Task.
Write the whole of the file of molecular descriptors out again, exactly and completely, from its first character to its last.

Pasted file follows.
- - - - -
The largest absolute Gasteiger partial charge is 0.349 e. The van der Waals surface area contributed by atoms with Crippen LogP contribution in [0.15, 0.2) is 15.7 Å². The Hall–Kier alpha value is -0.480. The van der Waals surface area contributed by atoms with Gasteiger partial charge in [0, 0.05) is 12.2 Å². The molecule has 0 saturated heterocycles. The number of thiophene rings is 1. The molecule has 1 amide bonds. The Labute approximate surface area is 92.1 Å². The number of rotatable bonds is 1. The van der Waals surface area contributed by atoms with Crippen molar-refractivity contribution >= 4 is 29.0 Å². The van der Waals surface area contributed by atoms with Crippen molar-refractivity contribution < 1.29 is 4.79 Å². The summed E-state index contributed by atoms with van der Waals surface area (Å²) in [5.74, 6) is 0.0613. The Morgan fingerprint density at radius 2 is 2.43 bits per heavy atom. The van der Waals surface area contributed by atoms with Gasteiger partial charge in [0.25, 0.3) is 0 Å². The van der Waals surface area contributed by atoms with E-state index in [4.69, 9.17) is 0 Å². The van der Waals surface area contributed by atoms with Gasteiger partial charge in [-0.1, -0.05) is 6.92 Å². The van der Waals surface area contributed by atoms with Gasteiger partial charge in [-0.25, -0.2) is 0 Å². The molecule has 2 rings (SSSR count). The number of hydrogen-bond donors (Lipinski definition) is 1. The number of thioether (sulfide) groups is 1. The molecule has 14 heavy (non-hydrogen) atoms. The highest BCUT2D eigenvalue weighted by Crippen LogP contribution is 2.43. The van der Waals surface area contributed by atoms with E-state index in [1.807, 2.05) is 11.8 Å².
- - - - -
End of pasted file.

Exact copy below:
The largest absolute Gasteiger partial charge is 0.349 e. The van der Waals surface area contributed by atoms with Crippen LogP contribution in [0.15, 0.2) is 15.7 Å². The Hall–Kier alpha value is -0.480. The van der Waals surface area contributed by atoms with Gasteiger partial charge in [0, 0.05) is 12.2 Å². The molecule has 0 saturated heterocycles. The number of thiophene rings is 1. The molecule has 1 amide bonds. The Labute approximate surface area is 92.1 Å². The number of rotatable bonds is 1. The van der Waals surface area contributed by atoms with Crippen molar-refractivity contribution >= 4 is 29.0 Å². The van der Waals surface area contributed by atoms with Crippen molar-refractivity contribution < 1.29 is 4.79 Å². The summed E-state index contributed by atoms with van der Waals surface area (Å²) in [5.74, 6) is 0.0613. The Morgan fingerprint density at radius 2 is 2.43 bits per heavy atom. The van der Waals surface area contributed by atoms with Gasteiger partial charge in [0.25, 0.3) is 0 Å². The van der Waals surface area contributed by atoms with E-state index in [4.69, 9.17) is 0 Å². The van der Waals surface area contributed by atoms with Gasteiger partial charge in [-0.1, -0.05) is 6.92 Å². The van der Waals surface area contributed by atoms with Gasteiger partial charge in [-0.25, -0.2) is 0 Å². The molecule has 2 rings (SSSR count). The number of hydrogen-bond donors (Lipinski definition) is 1. The number of thioether (sulfide) groups is 1. The molecule has 14 heavy (non-hydrogen) atoms. The highest BCUT2D eigenvalue weighted by Crippen LogP contribution is 2.43. The van der Waals surface area contributed by atoms with E-state index in [1.807, 2.05) is 11.8 Å².